How to Cram for an Exam – The 24 Hour Plan

michael studying                      

The 24 Hour Cram

You pop out of bed in the morning; and suddenly, it occurs to you that your exam is tomorrow and you haven’t even opened your book or looked at your notes. As you get ready for the school day, the only thought that comes to mind is, “I’m screwed.” You know you should have studied. You meant to; but, this came up and that came up; and now, here you are, like a surfer without a board about to be ambushed by a huge wave. Relax; go to your classes and concentrate the best you can. If you have taken good notes, it won’t be as bad as it seems. If your notes aren’t that great; or, if you haven’t taken any at all, you have a whole lot to do in a short period of time. Don’t panic. Sometime throughout the day, ask a classmate if you can copy their notes; or, ask your teacher if he or she has any study material you can use. Check the school library or your local library to find out if they have any video or audio tapes on the subject. These may dramatically increase the chances of your grade increasing especially if you are a visual or audio learner. Visual learners retain more information when they see, visualize, or watch their lesson being performed. Audio learners retain more information when they hear their lesson being spoken, or being played from a recording.

If you are starting out with no tapes and no notes, make sure you bring your book home; and then, do this:

  • Scan pages for keywords, highlight them and the surrounding sentence or two. Don’t overdo it or you will have too much to try to squeeze in. Use this in place of notes.
  • When you have completed the step above or you have notes already, go to a place where you feel comfortable to study in and surround yourself with things that make you comfortable. For example, if you usually have a water or soda while you’re studying, have one there. Once you begin, limit yourself to as few interruptions as possible.
  • Read through your notes and try to associate them with something outside of the textbook.
  • After you have gone through everything making associations along the way, eat something, and set your alarm for 1 hour from that time and try to take a nap, if at all possible. While you are sleeping, your brain will work to retain the information you just studied. The links below explain how this works.

http://www.medicalnewstoday.com/releases/179882.php

  • When you get up, work on something that you won’t need to remember, (something other than the exam materials), do this or something other than your exam materials until two hours before you plan on going to bed. Make sure you allow yourself at least six to eight hours to sleep for the night.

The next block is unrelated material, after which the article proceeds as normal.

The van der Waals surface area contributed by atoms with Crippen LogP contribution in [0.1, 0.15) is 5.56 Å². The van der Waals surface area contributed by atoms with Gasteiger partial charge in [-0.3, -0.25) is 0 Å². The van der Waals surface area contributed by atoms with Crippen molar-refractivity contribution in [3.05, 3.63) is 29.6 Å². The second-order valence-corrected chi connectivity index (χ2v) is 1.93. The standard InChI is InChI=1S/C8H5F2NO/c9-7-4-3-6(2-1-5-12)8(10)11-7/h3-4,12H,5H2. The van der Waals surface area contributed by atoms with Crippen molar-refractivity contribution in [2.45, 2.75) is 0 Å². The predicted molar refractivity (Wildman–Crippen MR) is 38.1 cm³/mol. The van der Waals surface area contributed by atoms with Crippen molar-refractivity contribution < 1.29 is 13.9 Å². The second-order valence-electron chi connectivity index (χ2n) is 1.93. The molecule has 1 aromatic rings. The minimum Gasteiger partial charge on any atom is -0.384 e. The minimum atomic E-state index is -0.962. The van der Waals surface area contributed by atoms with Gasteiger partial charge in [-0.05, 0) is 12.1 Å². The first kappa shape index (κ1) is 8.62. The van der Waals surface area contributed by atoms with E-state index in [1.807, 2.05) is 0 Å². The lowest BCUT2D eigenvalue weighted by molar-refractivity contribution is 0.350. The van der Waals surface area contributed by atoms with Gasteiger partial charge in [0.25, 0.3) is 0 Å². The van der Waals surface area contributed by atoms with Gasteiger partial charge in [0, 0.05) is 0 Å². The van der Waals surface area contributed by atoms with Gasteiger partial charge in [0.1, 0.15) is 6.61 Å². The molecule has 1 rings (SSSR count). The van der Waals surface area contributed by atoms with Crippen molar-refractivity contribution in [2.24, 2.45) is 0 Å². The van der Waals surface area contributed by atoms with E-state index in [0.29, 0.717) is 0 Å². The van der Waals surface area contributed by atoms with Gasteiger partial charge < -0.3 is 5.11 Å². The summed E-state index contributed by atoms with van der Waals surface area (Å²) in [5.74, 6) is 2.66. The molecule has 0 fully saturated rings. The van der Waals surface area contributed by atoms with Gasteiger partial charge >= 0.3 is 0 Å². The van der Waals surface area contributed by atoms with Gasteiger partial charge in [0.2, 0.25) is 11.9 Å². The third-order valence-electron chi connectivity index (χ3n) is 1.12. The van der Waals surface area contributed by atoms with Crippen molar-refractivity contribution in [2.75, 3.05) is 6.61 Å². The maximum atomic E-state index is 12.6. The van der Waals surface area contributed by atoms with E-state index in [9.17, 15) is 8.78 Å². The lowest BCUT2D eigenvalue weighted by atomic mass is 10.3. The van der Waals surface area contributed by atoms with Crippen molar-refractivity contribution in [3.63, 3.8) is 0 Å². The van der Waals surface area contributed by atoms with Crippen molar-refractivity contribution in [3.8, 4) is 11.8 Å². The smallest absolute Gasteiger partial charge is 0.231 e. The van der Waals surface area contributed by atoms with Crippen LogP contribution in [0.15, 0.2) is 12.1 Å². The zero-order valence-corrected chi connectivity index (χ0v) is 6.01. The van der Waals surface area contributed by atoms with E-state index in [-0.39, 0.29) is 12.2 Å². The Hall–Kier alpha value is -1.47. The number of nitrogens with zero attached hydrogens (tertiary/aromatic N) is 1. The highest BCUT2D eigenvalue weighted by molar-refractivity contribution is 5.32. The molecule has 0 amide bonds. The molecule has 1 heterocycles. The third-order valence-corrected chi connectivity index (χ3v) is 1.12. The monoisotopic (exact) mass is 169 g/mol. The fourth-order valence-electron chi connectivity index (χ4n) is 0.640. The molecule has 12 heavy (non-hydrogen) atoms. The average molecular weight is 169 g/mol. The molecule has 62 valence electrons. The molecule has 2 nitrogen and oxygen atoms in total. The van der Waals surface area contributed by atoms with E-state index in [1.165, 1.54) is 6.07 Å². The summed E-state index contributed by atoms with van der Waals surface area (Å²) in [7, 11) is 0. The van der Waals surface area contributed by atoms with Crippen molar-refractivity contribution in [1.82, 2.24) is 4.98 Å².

• Begin studying your notes two hours before bedtime.
  • After you have gone through your notes a few times, look through the book again for anything that may seem important. If you come across anything, highlight it.
  • Go through your notes one last time before you go to sleep. Don’t worry you will be processing everything you just studied in your sleep.

http://www.huffingtonpost.com/dr-michael-j-breus/sleeping-learning_b_1563320.html

Multiple Choice Questions

If the exam has multiple choice questions on it, read through A, B, C, and D, for example, and if you don’t know what the answer is, look for answers that you know it is not. Watch for words like “always,” or “never.” Analyze whether or not it is possible for “the question’s answer” to occur always or never. Sometimes the answer will have the definition to one of the words in the question; therefore, if you read through all the answers and none of them jump out at you as the correct answer, look for main words in the question and then look to the answers for one that will define that word. For example, the question may have the word “incised” in it and after reading through all the answers only one has “cut into” in it, this might be the best choice when you’re lost for the correct answer. Eliminate any answer that you are sure it is not; and then, concentrate on the remaining answers. If you have more than one option left to choose from, check to see if any are “all of the above” or “none of the above”; and, read carefully to see which of the two you can eliminate; and, if after you have done all this you still don’t know the answer, and if B is one of the options you have left, choose B. While the correct answer will not always be B. Some studies have shown that the correct answer follows the B more often than any other letter.

If you have more time to study, repeat the above process every day to retain even more of your lessons.

Good Luck! And, don’t wait til the last minute next time.     – Honey Halley –

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